Amazon’s audiobook service Audible, and apps for smartphones for reading the holy books in Islam and Christianity have been removed from the Apple Store in China. This is the latest example of China’s stricter rules regarding internet companies.

Friday’s announcement by Audible stated that its app was removed from the Apple Store in mainland China “due to permit requirements.”

Apple’s China-based store has removed the apps of the makers of apps that allow you to read and listen to the Quran and Bible, according to their request.

Apple did not respond to requests for comment on Friday. The spokesperson for China’s Embassy in the U.S. refused to comment on specific app removals, but stated that the Chinese government has “always encouraged the development and supported the Internet.”

Liu Pengyu sent an email statement stating that “at the same time, development of the Internet China must also conform to Chinese laws and regulations.”

China’s government has always sought to regulate the flow of information online. However, it is increasing its enforcement of the internet section in different ways. This makes it difficult to identify the reasons for an app’s deletion.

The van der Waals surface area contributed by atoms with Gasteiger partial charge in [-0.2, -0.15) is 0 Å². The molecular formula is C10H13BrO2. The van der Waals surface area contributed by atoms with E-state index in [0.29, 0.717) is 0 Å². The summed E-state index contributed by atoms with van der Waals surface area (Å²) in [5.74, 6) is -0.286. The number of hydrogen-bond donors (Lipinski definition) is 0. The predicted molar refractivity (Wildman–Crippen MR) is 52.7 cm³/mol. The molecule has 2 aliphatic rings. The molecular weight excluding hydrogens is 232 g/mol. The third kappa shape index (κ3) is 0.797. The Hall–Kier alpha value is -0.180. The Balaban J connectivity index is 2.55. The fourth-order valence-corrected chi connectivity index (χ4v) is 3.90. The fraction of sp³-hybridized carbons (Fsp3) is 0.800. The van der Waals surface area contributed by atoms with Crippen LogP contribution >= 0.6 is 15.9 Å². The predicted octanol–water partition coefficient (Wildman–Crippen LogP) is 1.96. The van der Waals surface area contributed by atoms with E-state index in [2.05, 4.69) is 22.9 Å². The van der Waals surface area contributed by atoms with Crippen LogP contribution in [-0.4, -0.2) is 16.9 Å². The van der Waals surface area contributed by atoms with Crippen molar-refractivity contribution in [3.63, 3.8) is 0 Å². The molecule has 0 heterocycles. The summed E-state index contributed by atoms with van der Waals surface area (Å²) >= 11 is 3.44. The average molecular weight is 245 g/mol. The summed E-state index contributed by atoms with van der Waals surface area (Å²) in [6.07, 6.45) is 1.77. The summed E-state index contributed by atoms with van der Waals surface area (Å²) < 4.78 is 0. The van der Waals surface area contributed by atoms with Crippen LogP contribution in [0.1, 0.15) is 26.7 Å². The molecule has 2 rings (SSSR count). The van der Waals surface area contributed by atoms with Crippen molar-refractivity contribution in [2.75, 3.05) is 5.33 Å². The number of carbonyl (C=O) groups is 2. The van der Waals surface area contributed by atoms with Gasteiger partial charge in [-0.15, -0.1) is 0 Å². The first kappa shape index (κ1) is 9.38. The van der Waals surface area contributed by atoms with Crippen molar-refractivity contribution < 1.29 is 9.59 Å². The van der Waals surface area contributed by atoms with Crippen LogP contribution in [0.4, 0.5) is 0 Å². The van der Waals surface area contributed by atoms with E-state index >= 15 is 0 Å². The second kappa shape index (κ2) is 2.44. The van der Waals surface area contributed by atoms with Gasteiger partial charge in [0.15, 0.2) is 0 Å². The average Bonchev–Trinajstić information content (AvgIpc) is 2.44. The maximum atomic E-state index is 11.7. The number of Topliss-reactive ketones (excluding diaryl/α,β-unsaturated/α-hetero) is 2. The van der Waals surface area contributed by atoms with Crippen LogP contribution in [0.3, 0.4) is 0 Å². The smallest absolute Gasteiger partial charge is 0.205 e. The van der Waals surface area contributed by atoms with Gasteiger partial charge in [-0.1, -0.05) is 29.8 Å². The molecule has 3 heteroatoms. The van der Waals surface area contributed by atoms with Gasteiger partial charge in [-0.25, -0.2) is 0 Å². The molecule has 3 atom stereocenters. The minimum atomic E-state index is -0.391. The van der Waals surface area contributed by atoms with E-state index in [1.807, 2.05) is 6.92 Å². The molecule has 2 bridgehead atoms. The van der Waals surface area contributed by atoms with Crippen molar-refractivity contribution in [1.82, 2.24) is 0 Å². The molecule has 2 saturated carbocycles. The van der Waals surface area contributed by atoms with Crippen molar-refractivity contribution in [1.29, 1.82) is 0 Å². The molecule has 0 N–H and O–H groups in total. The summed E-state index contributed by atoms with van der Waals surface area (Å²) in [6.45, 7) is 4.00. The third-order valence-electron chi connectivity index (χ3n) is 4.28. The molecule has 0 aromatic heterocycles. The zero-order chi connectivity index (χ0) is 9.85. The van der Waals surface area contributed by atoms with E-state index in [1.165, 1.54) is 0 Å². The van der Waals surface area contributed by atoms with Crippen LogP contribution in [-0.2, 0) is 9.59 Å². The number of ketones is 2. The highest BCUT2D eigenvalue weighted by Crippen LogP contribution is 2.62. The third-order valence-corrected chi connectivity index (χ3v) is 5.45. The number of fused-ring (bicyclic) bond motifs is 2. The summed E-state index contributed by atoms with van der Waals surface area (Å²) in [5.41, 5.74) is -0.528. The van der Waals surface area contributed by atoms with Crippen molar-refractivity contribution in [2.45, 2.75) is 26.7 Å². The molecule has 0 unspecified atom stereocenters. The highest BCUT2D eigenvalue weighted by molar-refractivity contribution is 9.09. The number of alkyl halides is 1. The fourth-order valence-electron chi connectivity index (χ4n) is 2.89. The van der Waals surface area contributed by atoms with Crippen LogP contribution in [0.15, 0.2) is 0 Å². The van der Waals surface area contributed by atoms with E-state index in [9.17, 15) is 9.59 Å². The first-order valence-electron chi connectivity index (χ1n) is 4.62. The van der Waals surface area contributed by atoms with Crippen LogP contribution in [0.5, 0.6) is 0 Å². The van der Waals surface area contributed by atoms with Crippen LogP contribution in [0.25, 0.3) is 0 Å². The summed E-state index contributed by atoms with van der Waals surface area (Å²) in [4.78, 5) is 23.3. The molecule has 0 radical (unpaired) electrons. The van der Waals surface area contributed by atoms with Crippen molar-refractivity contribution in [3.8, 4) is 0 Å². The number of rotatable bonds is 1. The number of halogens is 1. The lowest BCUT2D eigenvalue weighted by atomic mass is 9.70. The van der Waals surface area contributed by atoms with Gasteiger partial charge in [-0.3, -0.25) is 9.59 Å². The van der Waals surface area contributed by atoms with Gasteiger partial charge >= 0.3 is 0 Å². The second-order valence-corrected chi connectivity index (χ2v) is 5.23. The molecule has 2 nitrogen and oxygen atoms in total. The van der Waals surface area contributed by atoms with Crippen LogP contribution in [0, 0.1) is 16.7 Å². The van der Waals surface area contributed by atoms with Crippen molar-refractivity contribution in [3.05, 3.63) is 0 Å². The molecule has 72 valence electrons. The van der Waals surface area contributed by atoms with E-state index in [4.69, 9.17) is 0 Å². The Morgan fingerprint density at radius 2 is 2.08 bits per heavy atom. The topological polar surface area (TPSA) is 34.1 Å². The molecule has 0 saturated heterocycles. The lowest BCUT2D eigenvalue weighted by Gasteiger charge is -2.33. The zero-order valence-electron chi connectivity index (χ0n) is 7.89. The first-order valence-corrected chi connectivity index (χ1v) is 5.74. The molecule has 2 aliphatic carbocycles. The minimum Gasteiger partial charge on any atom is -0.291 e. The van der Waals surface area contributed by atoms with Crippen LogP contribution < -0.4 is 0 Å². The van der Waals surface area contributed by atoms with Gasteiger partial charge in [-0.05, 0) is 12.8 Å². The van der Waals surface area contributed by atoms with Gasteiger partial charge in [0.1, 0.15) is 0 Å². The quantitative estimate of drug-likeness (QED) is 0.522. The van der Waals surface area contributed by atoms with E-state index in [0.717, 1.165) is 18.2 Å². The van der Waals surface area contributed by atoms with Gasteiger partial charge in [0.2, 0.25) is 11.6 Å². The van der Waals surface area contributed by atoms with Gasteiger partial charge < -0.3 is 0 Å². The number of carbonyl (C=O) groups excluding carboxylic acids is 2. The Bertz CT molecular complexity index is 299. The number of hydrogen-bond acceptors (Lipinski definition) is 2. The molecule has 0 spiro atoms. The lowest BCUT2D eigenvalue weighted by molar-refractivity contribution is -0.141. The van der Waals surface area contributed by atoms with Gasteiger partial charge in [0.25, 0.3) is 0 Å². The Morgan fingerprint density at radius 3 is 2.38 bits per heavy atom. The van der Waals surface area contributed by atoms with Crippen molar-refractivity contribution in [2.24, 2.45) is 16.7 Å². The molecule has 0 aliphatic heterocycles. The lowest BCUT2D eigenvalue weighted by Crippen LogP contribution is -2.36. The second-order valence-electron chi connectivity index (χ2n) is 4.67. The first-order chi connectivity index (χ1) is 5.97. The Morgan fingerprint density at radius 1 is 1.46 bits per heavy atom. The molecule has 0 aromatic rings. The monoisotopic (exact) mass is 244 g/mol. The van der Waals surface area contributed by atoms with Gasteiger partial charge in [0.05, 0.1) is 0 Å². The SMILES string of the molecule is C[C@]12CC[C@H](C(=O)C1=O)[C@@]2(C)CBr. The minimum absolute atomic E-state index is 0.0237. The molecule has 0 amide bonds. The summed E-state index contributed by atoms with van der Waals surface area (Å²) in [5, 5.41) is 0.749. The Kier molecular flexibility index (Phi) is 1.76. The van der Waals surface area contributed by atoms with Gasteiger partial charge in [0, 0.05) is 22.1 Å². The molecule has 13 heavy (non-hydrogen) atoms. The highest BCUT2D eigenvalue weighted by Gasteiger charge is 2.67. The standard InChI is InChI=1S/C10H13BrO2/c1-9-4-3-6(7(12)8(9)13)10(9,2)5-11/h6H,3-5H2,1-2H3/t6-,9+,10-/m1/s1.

Chinese regulators have attempted to tighten data privacy and limit the time that children can play videogames. They also have greater control over how tech companies personalize and recommend content.

Over the summer, Duolingo, a popular U.S. language learning app, was removed from Apple’s China Store. Audible and the religious apps seem to be linked by the fact that all were recently notified about publishing content permit requirements.

Pakistan Data Management Services, the company that makes the Quran Majeed app said it is waiting for more information from China’s internet authorities about how it can again be restored. According to the Karachi-based company, the app has more than 1 million users in China and 40 million globally.

Hasan Shafiq Ahmed (head of growth and relationships at the company) said that those who have already downloaded the app may still use it.

He said that he was looking into what documentation is required to obtain approval from Chinese authorities to restore the app.